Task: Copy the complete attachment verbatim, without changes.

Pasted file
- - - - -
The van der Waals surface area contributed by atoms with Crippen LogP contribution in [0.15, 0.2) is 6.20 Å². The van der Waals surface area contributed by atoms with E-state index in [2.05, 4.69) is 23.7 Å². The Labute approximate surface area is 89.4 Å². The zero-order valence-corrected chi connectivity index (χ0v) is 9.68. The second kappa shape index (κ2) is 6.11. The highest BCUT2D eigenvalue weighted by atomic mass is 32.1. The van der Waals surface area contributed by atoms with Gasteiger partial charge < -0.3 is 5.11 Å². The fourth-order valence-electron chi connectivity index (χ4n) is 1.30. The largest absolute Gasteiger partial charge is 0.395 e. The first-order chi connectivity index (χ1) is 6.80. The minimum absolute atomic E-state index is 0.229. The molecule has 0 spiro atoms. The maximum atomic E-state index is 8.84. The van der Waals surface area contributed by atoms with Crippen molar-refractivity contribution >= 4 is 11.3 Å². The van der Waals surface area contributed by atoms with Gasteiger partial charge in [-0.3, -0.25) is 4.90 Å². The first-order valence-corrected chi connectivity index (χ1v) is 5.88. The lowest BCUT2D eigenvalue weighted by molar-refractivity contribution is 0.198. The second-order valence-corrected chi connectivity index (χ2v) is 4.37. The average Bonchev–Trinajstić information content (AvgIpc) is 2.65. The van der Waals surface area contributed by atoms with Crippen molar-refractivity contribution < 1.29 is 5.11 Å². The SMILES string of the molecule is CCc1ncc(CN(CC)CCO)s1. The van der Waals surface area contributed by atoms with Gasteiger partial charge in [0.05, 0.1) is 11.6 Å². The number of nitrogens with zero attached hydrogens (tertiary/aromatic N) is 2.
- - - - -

The van der Waals surface area contributed by atoms with Crippen LogP contribution in [0.15, 0.2) is 6.20 Å². The van der Waals surface area contributed by atoms with E-state index in [2.05, 4.69) is 23.7 Å². The Labute approximate surface area is 89.4 Å². The zero-order valence-corrected chi connectivity index (χ0v) is 9.68. The second kappa shape index (κ2) is 6.11. The highest BCUT2D eigenvalue weighted by atomic mass is 32.1. The van der Waals surface area contributed by atoms with Gasteiger partial charge < -0.3 is 5.11 Å². The fourth-order valence-electron chi connectivity index (χ4n) is 1.30. The largest absolute Gasteiger partial charge is 0.395 e. The first-order chi connectivity index (χ1) is 6.80. The minimum absolute atomic E-state index is 0.229. The molecule has 0 spiro atoms. The maximum atomic E-state index is 8.84. The van der Waals surface area contributed by atoms with Crippen molar-refractivity contribution >= 4 is 11.3 Å². The van der Waals surface area contributed by atoms with Gasteiger partial charge in [-0.3, -0.25) is 4.90 Å². The first-order valence-corrected chi connectivity index (χ1v) is 5.88. The lowest BCUT2D eigenvalue weighted by molar-refractivity contribution is 0.198. The second-order valence-corrected chi connectivity index (χ2v) is 4.37. The average Bonchev–Trinajstić information content (AvgIpc) is 2.65. The van der Waals surface area contributed by atoms with Crippen molar-refractivity contribution < 1.29 is 5.11 Å². The SMILES string of the molecule is CCc1ncc(CN(CC)CCO)s1. The van der Waals surface area contributed by atoms with Gasteiger partial charge in [0.05, 0.1) is 11.6 Å². The number of nitrogens with zero attached hydrogens (tertiary/aromatic N) is 2.